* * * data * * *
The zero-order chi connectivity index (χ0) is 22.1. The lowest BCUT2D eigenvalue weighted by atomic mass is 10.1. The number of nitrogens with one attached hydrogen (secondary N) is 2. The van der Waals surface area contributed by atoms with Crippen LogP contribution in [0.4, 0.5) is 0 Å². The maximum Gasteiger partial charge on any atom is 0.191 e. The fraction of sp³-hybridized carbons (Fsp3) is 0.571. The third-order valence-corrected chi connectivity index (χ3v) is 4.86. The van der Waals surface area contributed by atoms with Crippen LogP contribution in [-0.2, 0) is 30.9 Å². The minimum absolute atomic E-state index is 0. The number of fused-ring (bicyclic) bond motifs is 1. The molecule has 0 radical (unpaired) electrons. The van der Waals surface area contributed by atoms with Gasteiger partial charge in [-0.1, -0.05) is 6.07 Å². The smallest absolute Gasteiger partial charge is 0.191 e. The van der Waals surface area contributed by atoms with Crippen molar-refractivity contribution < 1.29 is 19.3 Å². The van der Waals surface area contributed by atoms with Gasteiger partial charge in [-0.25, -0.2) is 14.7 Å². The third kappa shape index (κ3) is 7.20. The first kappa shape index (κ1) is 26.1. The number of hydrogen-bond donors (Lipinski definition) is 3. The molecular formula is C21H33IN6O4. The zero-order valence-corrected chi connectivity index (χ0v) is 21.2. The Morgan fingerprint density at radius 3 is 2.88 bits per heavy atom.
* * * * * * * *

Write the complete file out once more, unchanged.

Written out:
The zero-order chi connectivity index (χ0) is 22.1. The lowest BCUT2D eigenvalue weighted by atomic mass is 10.1. The number of nitrogens with one attached hydrogen (secondary N) is 2. The van der Waals surface area contributed by atoms with Crippen LogP contribution in [0.4, 0.5) is 0 Å². The maximum Gasteiger partial charge on any atom is 0.191 e. The fraction of sp³-hybridized carbons (Fsp3) is 0.571. The third-order valence-corrected chi connectivity index (χ3v) is 4.86. The van der Waals surface area contributed by atoms with Crippen LogP contribution in [-0.2, 0) is 30.9 Å². The minimum absolute atomic E-state index is 0. The number of fused-ring (bicyclic) bond motifs is 1. The molecule has 0 radical (unpaired) electrons. The van der Waals surface area contributed by atoms with Gasteiger partial charge in [-0.1, -0.05) is 6.07 Å². The smallest absolute Gasteiger partial charge is 0.191 e. The van der Waals surface area contributed by atoms with Crippen molar-refractivity contribution < 1.29 is 19.3 Å². The van der Waals surface area contributed by atoms with Gasteiger partial charge in [-0.25, -0.2) is 14.7 Å². The third kappa shape index (κ3) is 7.20. The first kappa shape index (κ1) is 26.1. The number of hydrogen-bond donors (Lipinski definition) is 3. The molecular formula is C21H33IN6O4. The zero-order valence-corrected chi connectivity index (χ0v) is 21.2. The Morgan fingerprint density at radius 3 is 2.88 bits per heavy atom.